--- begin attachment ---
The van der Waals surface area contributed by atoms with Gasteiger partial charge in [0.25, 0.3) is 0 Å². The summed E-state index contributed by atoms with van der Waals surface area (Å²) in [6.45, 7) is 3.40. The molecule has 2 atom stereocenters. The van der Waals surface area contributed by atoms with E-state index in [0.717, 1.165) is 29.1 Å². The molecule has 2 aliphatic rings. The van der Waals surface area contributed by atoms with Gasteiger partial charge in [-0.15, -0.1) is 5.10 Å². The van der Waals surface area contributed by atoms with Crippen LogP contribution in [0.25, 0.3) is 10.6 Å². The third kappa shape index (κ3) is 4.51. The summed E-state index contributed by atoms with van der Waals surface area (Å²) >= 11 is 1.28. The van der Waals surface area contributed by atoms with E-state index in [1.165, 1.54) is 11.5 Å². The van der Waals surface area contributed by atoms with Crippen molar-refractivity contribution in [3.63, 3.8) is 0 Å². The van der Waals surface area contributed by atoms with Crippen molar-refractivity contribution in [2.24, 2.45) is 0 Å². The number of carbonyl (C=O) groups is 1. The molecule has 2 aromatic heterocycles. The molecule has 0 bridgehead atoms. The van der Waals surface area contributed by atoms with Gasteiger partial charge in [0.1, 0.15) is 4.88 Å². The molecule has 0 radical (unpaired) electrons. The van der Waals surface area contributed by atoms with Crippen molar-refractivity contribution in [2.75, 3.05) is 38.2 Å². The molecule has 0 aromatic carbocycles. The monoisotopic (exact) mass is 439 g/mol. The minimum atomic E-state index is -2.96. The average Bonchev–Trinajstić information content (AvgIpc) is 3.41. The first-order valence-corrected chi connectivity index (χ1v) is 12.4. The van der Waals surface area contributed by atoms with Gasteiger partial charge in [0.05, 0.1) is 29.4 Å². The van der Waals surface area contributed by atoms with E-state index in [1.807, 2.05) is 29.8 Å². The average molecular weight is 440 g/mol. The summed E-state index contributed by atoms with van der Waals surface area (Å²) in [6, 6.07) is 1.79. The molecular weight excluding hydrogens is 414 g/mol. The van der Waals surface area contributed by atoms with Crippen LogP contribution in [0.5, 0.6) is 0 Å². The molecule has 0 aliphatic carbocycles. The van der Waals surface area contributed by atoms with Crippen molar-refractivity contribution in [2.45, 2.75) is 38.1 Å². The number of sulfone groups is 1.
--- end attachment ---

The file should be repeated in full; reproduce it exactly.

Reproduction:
The van der Waals surface area contributed by atoms with Gasteiger partial charge in [0.25, 0.3) is 0 Å². The summed E-state index contributed by atoms with van der Waals surface area (Å²) in [6.45, 7) is 3.40. The molecule has 2 atom stereocenters. The van der Waals surface area contributed by atoms with E-state index in [0.717, 1.165) is 29.1 Å². The molecule has 2 aliphatic rings. The van der Waals surface area contributed by atoms with Gasteiger partial charge in [-0.15, -0.1) is 5.10 Å². The van der Waals surface area contributed by atoms with Crippen LogP contribution in [0.25, 0.3) is 10.6 Å². The third kappa shape index (κ3) is 4.51. The summed E-state index contributed by atoms with van der Waals surface area (Å²) >= 11 is 1.28. The van der Waals surface area contributed by atoms with E-state index in [1.165, 1.54) is 11.5 Å². The van der Waals surface area contributed by atoms with Crippen molar-refractivity contribution in [3.63, 3.8) is 0 Å². The van der Waals surface area contributed by atoms with Crippen molar-refractivity contribution in [2.24, 2.45) is 0 Å². The number of carbonyl (C=O) groups is 1. The molecule has 2 aromatic heterocycles. The molecule has 0 bridgehead atoms. The van der Waals surface area contributed by atoms with Gasteiger partial charge in [0.1, 0.15) is 4.88 Å². The molecule has 0 radical (unpaired) electrons. The van der Waals surface area contributed by atoms with Crippen molar-refractivity contribution in [2.75, 3.05) is 38.2 Å². The molecule has 0 aromatic carbocycles. The monoisotopic (exact) mass is 439 g/mol. The minimum atomic E-state index is -2.96. The average Bonchev–Trinajstić information content (AvgIpc) is 3.41. The first-order valence-corrected chi connectivity index (χ1v) is 12.4. The van der Waals surface area contributed by atoms with Gasteiger partial charge in [0.05, 0.1) is 29.4 Å². The van der Waals surface area contributed by atoms with E-state index in [1.807, 2.05) is 29.8 Å². The average molecular weight is 440 g/mol. The summed E-state index contributed by atoms with van der Waals surface area (Å²) in [6, 6.07) is 1.79. The molecular weight excluding hydrogens is 414 g/mol. The van der Waals surface area contributed by atoms with Crippen LogP contribution in [0.5, 0.6) is 0 Å². The molecule has 0 aliphatic carbocycles. The van der Waals surface area contributed by atoms with Crippen molar-refractivity contribution in [2.45, 2.75) is 38.1 Å². The number of sulfone groups is 1.